“Aren’t you going to undress it?” Cí asked, surprised.
“That won’t be necessary,” Feng said, pointing to the neck cut and waiting for Cí to answer.
“Double cut?” suggested Cí.
“Double cut, the same as with pigs when they’re bled out…”
Cí leaned forward to look at the wound. At the front, where the Adam’s apple would have been, there was a clean, horizontal notch. Then the cut grew wider and showed teeth marks like those of a slaughterhouse handsaw. He was about to say something when Feng asked him to relate the circumstances in which he had found the body. Cí did so with as much detail as he could remember.
When he finished, the judge gave him a severe look.
“And the cloth?”
How could I have forgotten?
“You disappoint me, Cí, something you never used to do.” The judge was quiet for a moment. “As you should already know, the open mouth is not that of someone crying out for help or in pain; if it had been either, the mouth would have shut with the loosening of the muscles that follows death. An object must have been introduced into the mouth before or immediately following the death and must have remained there until the muscles seized up. With respect to the type of object, I presume—noticing the bloody threads still between the teeth—we are talking about some kind of linen cloth.”
The reproach hurt Cí. A year earlier he would never have made that sort of mistake, but he was out of practice. He rummaged in his jacket pocket.
“I meant to give it to you,” he apologized, handing over the carefully folded piece of material. Now it was Feng’s turn to examine it carefully; the material was gray, stained with dried blood, and about the size of a head scarf. The judge tagged it as evidence.
“Conclude the notes and put my stamp on it. Then make a copy for the magistrate when he comes.”
Feng bid farewell to the others and left the annex. It was raining again. Cí hurried after him and caught up just as they reached the Bao-Pao residence.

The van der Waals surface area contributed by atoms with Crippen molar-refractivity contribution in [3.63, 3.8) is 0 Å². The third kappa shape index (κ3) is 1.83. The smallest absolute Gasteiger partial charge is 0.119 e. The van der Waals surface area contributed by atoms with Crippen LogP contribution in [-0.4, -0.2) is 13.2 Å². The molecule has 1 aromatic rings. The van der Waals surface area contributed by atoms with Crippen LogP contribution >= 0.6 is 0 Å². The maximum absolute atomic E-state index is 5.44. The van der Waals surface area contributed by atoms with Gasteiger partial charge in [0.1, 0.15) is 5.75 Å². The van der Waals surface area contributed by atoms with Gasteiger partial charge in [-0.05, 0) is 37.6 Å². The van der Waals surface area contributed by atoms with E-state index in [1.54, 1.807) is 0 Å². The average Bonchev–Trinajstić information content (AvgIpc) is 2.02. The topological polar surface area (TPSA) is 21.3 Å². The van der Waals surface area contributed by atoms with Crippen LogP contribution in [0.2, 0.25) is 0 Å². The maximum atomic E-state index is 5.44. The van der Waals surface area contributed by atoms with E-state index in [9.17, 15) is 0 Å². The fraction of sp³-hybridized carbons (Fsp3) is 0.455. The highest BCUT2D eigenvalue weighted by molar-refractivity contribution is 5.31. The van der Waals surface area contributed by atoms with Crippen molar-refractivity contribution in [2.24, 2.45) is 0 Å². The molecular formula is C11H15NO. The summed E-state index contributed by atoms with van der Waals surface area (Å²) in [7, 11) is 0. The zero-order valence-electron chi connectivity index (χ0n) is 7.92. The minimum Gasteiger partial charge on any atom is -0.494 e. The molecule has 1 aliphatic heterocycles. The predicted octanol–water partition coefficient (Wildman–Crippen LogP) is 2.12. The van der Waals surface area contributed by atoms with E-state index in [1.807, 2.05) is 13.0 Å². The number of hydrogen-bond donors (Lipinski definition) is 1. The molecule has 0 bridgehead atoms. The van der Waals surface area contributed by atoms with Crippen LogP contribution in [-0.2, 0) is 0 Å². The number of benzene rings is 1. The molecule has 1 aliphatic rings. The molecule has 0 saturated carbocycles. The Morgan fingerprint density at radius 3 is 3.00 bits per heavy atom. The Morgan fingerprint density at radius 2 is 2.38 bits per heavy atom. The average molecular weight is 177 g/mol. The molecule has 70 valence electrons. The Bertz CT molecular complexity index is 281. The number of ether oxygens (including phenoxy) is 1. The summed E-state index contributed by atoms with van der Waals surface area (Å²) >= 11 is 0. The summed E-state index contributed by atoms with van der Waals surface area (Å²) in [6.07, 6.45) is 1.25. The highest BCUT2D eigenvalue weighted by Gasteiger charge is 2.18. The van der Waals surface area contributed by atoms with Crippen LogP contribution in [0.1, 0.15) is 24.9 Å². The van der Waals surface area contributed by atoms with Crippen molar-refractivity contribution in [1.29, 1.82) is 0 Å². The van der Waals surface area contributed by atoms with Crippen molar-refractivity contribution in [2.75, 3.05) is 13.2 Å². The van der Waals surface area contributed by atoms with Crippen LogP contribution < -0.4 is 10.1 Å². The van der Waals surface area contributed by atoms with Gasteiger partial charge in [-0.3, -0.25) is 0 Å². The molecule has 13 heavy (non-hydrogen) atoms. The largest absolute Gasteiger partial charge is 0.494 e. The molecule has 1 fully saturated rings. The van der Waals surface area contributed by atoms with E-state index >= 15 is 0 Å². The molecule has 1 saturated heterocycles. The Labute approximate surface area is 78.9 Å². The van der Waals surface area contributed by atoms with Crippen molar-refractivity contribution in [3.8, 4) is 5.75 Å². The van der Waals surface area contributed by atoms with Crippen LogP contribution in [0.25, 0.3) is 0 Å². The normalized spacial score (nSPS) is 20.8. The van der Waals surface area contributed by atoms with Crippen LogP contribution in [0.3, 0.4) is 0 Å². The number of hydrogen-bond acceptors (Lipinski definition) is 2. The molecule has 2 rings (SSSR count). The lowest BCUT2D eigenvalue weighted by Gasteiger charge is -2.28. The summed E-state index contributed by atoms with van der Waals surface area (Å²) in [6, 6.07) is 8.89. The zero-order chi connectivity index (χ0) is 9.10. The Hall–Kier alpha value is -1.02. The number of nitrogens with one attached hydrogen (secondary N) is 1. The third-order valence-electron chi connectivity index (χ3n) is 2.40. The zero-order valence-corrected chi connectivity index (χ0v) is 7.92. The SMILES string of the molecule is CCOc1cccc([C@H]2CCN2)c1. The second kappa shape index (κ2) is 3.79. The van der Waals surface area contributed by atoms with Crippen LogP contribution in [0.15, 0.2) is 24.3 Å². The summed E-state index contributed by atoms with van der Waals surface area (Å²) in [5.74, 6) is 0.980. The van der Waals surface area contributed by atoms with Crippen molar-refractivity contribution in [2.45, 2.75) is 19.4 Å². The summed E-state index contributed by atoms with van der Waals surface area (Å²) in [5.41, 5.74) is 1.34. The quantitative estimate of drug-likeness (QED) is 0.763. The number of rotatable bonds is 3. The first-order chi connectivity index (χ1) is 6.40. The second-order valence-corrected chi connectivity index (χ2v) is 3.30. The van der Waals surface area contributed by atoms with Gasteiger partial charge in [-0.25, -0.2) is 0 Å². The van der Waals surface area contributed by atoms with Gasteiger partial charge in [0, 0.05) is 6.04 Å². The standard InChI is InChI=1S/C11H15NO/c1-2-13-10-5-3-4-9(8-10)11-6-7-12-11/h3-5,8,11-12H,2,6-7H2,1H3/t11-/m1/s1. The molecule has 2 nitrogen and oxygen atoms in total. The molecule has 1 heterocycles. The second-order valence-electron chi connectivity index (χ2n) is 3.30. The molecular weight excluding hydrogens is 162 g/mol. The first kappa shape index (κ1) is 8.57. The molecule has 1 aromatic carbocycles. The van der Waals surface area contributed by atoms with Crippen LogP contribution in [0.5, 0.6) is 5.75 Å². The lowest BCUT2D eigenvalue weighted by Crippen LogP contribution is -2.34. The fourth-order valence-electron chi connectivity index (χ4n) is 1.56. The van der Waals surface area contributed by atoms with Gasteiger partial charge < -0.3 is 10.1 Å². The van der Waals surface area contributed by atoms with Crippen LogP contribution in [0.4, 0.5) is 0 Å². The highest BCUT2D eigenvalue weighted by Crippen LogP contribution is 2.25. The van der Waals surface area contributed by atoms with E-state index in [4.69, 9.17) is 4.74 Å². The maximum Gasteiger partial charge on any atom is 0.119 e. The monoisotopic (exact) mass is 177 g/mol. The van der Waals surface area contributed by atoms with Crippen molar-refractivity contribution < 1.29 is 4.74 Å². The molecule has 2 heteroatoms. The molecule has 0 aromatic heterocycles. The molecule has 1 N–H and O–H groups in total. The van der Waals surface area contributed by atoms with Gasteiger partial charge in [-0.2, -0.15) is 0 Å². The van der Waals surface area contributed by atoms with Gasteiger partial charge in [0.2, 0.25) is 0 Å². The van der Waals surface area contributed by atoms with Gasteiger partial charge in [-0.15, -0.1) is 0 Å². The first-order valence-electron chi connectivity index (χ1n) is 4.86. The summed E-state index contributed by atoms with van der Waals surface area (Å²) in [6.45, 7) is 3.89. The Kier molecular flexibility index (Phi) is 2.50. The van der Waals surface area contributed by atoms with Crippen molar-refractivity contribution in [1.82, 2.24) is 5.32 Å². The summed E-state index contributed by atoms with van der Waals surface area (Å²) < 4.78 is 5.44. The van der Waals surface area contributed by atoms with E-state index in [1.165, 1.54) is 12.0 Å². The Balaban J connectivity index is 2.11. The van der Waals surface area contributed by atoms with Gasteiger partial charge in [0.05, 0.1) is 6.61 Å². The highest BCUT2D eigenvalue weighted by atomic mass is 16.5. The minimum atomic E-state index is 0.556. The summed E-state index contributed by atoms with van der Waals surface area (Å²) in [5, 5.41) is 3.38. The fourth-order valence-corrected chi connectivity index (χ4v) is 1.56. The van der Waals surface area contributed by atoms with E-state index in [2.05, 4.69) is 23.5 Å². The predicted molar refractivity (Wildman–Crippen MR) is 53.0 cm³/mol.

“The documents…” stammered Cí.
“Leave them over there on the night table.”
“Judge Feng, I—”
“Don’t worry yourself, Cí. When I was your age I couldn’t tell the difference between a murder by crossbow and one by hanging.”
Cí felt sure the judge was only saying this to make him feel better.
He watched the judge as he organized his certificates. Cí wanted to have even half Feng’s wisdom, decency, and knowledge. He wanted Feng as his teacher again, but there was no chance of that as long as he was trapped in this village. He had no idea how to get out. When Feng put the last piece of paper away, Cí asked about his father’s taking his old job back, but the judge shook his head resignedly.
“That’s between your father and me.”
Cí moved hesitantly among Feng’s possessions. “We talked about it last night and he told me… The thing is, I thought we’d be coming back to Lin’an, but…”
Cí was on the edge of tears. The older man took a deep breath and placed a hand on Cí’s shoulder. “Cí, I don’t know if I should tell you this—”
“All right, but you must promise to keep it to yourself.” Cí nodded, and Feng collapsed into a chair. “I only made this trip on account of your family. Your father wrote to me a few months ago communicating his intention to take up his post again, but now that I’ve made the trip to see him, he won’t hear of it. I tried to insist; I offered him a comfortable job with a good wage; I even offered him a house in the capital. But he refused, and I have no idea why.”
“Why can’t you take me, though? If it’s about forgetting the cloth, I promise I’ll work hard. I’ll work myself to the bone if I have to; I won’t shame you again! I—”
“Truly, Cí, the problem is not you. You know how highly I think of you. You’re loyal, and I’d be more than pleased to have you back as my assistant. I said the same to your father; I talked about your prospects. He won’t budge. I’m truly sorry.”
Cí didn’t know what to say.
There was a clap of thunder in the distance. Feng slapped Cí on the back.
“I had big plans for you, Cí. I even reserved you a place at the university.”
“Imperial University?” Cí was wide-eyed; this was his dream.
“Your father didn’t tell you? I thought he would have.”
Cí thought his legs might collapse. He felt utterly cheated.
Copyright © 2013 by Antonio Garrido.
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A native of Spain and a former educator and industrial engineer, Antonio Garrido has received acclaim for the darkly compelling storytelling and nuanced historical details that shape his novel The Corpse Reader. This fictionalized account of the early life of Song Cí, the Chinese founding father of forensic science, represents the author’s years of research into cultural, social, legal, and political aspects of life in the Tsong Dynasty, as well as his extensive study of Song Cí’s own five-volume treatise on forensics. In 2012, The Corpse Reader received the Zaragoza International Prize for best historical novel published in Spain (Premio Internacional de Novela Histórica Ciudad de Zaragoza). Garrido’s previous novel, La Escriba, was published in 2008. He resides in Valencia, Spain.